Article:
Canada is failing Black and Indigenous prisoners as overrepresentation persists: report
Canada has made little progress in addressing the overrepresentation of black and Indigenous people in prisons, with some facing even worse conditions than a decade ago, according to a new report.
The nation’s top prison watchdog says systemic concerns and barriers, including rampant racial discrimination, stereotyping and bias, are “as pervasive and persistent as ever”.
Correctional Investigator Ivan Zinger told a news conference on Tuesday he was disappointed to learn that the “extraordinarily well-funded” agency in charge of Canada’s prisons failed to acknowledge its role in reversing the overrepresentation crisis.
“For an organization that spends so much money to have poor correctional outcomes, especially for Indigenous prisoners as well as Black prisoners, this is a real disgrace and something Canadians should be concerned about,” he said. -he declares.
The Correctional Service of Canada (CSC) employs about 1.2 staff members for every person incarcerated and spends nearly $109,000 a year per prisoner, Zinger said, putting it among the best-funded organizations in the world. “These are phenomenal numbers.”
Public Safety Minister Marco Mendicino, who oversees the service, said he welcomed the “meticulous” report and that “extensive work” was underway to resolve the issues.
“I look forward to working closely with CSC to ensure progress is made on the issues identified in this report to improve our federal corrections system,” he said in a written statement.
“All offenders should be able to serve their sentence with dignity and without fear, in an environment that promotes rehabilitation and prepares them to reintegrate into Canadian society.”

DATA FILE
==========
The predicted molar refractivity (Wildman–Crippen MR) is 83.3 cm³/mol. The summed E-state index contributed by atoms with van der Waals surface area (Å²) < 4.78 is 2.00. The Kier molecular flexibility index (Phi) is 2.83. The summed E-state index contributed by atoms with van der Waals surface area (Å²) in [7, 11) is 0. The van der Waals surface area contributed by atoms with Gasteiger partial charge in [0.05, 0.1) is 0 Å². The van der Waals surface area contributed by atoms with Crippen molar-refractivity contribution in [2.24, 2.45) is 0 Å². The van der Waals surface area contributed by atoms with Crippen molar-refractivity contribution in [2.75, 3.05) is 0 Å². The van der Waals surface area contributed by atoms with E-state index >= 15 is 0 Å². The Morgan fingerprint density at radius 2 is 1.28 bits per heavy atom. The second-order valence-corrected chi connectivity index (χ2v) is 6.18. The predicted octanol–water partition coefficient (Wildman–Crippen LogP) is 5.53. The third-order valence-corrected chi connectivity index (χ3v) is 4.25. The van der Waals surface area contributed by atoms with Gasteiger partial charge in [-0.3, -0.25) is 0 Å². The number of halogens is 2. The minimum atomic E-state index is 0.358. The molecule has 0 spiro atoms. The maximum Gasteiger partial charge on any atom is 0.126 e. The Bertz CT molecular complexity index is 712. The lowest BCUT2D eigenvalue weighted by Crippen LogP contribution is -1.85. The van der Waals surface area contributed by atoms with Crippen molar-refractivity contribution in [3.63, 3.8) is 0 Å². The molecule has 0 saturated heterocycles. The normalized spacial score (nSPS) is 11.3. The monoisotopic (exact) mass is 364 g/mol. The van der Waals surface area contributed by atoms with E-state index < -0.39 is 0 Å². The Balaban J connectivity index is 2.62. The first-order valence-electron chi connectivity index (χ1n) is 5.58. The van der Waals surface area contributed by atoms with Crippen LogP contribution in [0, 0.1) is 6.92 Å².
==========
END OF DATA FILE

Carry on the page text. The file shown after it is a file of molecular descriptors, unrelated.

Zinger’s latest annual report includes a survey of the experience of black prisoners and the first part of a survey focused on Indigenous peoples in the system. Both are updates from historical reports in 2013, and neither has found much improvement since then.
Black prisoners make up 9.2% of the total prison population, although they make up only about 3.5% of the entire Canadian population, the report said. More than a third of them are young black men between the ages of 18 and 30.
The survey found that black prisoners were more likely to be overrepresented in maximum security institutions, involved in “use of force incidents”, involuntarily transferred, placed in solitary confinement, institutionally charged and assessed as ” high risk” and “low risk”. motivation.”
Black prisoners denounce racist language and marginalization
Black prisoners recounted their experiences of “discrimination, differential treatment, stereotyping, racial bias and labeling,” the report reads, and “the consistent use of derogatory or racist language by CSC staff, as well as to be ignored or ignored in such a way as to heighten feelings”. of marginalization, exclusion and isolation.”
They also told investigators they were more likely to be labeled as “gang members” or treated as such.